Conversations with education insiders — teachers, counselors, principals, superintendents, parents — confirmed their suspicions. The universal complaint they heard from these educators was that most programs forced them to do things a certain way rather than giving him the tools they needed to work out their own solutions. They wanted help, not mandates.
All this feedback paved the way for the Garffs' original car-giveaway program known as Keys to Success.
At first, the idea was to give away a used car to one lucky student whose name would be pulled out of a hat at an end-of-the-year drawing held at each participating high school. All students who satisfied “Key” requirements — such as a certain grade point average or enrollment in math or science classes or achieving a high attendance — would be eligible for the drawing.
Over time, the Keys program transformed into what it is today. Five new cars are given away statewide in an end-of-the-year drawing, along with more than 30,000 additional Key-connected prizes, including iPads, ski passes, tickets to professional and collegiate sporting events, movie passes, restaurant gift certificates — you name it — that are awarded at various intervals during the school year. More than 250 college scholarships are also awarded annually.
The monetary value of all these incentives adds up to well beyond $1 million.
Some 65 Utah high schools and 115,000 students have signed up this year. There is absolutely no cost to the schools and no administrative work. All details and follow-up are handled by a staff headed by Rick Folkerson of the Garff Automotive Group. And school principals, counselors and faculty have complete control of the program. It is entirely up to them how to use the hundreds of Keys they are given to motivate their students.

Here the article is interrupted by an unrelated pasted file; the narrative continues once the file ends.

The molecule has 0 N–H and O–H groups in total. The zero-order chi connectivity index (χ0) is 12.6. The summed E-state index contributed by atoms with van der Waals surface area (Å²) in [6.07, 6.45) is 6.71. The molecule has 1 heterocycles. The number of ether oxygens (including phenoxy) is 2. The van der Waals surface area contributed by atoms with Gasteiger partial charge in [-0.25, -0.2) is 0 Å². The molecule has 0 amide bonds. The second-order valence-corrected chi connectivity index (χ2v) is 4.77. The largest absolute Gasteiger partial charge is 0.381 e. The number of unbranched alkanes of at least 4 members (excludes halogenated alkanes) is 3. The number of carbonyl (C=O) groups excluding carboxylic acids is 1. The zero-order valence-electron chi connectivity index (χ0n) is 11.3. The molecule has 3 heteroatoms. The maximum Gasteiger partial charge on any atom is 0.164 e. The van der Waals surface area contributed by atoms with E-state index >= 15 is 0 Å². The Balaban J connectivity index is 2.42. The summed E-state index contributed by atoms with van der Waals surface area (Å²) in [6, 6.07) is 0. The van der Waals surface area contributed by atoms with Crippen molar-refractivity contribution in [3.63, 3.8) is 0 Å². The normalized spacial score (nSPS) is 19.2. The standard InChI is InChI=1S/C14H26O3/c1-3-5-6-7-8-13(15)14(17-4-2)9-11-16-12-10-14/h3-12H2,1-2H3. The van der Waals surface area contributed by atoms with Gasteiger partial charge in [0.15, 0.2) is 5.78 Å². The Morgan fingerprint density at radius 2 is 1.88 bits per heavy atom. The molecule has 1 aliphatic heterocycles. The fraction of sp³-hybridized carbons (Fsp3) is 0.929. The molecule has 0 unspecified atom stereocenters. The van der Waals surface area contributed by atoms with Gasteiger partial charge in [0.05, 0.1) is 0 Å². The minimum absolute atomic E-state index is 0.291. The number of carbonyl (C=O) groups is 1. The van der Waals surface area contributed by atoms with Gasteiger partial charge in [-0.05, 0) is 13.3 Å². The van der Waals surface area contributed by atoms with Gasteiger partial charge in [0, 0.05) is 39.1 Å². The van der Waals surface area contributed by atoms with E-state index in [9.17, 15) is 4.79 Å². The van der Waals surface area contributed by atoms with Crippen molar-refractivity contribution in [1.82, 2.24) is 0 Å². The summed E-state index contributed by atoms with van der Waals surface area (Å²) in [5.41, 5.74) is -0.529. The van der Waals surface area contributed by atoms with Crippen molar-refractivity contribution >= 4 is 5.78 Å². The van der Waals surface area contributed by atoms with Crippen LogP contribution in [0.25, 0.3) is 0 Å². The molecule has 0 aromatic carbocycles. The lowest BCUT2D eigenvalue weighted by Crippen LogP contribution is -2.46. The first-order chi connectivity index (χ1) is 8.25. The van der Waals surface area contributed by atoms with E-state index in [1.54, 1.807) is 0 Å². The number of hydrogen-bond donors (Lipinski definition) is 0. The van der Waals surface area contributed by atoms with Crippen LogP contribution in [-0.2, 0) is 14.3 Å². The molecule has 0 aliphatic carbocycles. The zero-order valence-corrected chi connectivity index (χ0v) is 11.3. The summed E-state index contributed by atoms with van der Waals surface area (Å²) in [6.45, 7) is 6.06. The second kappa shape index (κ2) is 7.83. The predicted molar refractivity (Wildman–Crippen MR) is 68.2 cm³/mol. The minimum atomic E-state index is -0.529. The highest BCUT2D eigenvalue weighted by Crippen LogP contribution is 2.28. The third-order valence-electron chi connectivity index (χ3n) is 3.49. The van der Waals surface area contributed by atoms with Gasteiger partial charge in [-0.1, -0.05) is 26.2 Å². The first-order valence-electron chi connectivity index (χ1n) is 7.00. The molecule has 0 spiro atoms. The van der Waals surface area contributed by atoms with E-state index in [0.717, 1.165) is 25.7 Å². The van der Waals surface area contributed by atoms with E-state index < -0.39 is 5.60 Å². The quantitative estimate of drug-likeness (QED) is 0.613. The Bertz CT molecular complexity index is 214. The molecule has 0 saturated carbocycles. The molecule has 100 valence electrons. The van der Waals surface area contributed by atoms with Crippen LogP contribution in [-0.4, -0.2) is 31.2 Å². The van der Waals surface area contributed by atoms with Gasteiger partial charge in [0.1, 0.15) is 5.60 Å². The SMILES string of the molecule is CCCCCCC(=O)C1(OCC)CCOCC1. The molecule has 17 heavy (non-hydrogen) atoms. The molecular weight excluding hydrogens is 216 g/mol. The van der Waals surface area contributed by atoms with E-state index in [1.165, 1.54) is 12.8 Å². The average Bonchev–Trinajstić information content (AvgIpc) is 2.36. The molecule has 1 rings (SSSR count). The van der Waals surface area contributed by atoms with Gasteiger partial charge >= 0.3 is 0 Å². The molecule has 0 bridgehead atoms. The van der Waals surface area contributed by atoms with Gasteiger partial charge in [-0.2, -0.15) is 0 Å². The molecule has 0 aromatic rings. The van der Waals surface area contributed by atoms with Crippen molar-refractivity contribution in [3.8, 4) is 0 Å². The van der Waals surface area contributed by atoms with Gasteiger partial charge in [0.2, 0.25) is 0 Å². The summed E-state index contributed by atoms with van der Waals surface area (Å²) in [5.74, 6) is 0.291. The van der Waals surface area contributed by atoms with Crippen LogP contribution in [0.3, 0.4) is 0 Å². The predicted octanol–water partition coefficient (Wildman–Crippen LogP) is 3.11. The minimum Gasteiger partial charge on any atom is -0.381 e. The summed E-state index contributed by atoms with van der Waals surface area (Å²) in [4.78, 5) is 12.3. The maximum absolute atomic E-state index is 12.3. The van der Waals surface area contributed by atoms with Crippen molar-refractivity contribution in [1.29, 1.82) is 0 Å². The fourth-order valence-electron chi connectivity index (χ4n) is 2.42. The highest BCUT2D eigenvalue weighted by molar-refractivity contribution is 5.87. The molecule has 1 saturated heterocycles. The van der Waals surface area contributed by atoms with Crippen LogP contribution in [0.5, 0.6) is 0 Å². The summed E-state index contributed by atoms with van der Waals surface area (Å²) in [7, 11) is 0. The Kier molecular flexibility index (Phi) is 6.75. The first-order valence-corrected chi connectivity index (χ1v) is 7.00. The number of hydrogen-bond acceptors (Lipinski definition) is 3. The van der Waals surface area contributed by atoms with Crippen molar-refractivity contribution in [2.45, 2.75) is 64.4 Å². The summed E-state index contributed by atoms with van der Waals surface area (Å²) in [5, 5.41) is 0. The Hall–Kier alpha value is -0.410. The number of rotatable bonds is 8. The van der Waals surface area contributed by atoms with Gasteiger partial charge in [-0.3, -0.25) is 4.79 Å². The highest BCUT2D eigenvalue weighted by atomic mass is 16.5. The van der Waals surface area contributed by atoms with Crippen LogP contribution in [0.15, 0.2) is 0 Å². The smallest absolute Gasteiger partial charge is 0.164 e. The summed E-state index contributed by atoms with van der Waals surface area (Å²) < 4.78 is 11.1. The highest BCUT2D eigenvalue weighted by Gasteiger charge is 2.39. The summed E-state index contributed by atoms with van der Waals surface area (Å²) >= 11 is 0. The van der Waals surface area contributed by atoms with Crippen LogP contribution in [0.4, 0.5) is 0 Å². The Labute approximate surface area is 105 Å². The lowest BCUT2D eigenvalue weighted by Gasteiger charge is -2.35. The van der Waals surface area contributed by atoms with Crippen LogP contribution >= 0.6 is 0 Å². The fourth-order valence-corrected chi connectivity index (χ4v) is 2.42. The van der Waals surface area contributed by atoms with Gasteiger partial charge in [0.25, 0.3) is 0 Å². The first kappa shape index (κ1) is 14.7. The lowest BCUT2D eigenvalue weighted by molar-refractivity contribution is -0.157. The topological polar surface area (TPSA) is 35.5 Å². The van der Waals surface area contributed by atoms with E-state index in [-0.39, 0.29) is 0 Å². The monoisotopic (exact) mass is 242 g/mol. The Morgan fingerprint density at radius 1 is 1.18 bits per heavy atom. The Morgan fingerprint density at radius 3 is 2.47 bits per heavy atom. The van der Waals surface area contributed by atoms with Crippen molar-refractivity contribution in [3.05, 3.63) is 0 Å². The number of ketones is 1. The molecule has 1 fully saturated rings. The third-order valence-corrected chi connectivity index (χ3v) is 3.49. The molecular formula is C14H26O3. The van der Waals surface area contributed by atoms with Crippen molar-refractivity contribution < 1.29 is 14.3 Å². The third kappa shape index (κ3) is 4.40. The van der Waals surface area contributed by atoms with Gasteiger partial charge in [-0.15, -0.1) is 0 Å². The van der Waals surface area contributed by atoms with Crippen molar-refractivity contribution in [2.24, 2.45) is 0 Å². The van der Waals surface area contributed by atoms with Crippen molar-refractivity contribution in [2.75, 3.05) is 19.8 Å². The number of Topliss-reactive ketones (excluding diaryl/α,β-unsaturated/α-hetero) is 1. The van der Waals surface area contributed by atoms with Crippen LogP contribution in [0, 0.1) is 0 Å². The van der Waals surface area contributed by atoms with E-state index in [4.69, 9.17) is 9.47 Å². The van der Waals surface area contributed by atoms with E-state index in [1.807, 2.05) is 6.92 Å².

Typically — and no one disagrees this is the program’s intended greatest strength — the schools use the Keys program to motivate kids who are not the academic all-stars, who don’t bring home straight A’s on their report cards, who aren’t already on the honor roll.
“The A students are motivated already,” Bob Garff says. “The focus is on the majority of kids who could use some motivation, all the way down the ranks to the at-risk kids.”
Follow-up studies show that students who earn Key cards raise their GPAs on average by more than half a point; significantly improve their scores on the standardized language, math and science exams, and average 1.4 points higher on their ACT college entrance exams.
The success of the Keys program inspired another Garff-initiated program aimed at elementary school students called Road to Success.
The Road program, which began in 2007, rewards students for consistent reading. When grade-school kids reach reading goals that they and their teachers have established, they become eligible for savings certificates and a wide variety of prizes; plus, their names go into an end-of-the-year grand-prize drawing.
But since elementary school kids can’t drive, their incentive isn’t cars.
Every year, 1,000 lucky kids — make that lucky kids who have been reading at least five times a week all year long — win a bike, scooter or iPod.
This year, 246 elementary schools throughout the state, comprising more than 165,000 students, are participating in Road to Success, again, at no cost to the schools and with complete autonomy for principals and teachers to run the program as they see fit.
The success of the Road program isn’t as easy to quantify in the short run as it is with the Keys program. What is easily identifiable is thousands more kids reading more often and at an earlier age, greatly increasing their chances of success as they continue in school. “Reading is the basic, the fundamental of all learning,” says Kathi Garff. “First you learn to read and then you read to learn.”
Stories. The Keys to Success and Road to Success programs have as many stories as they have prizes to give away.
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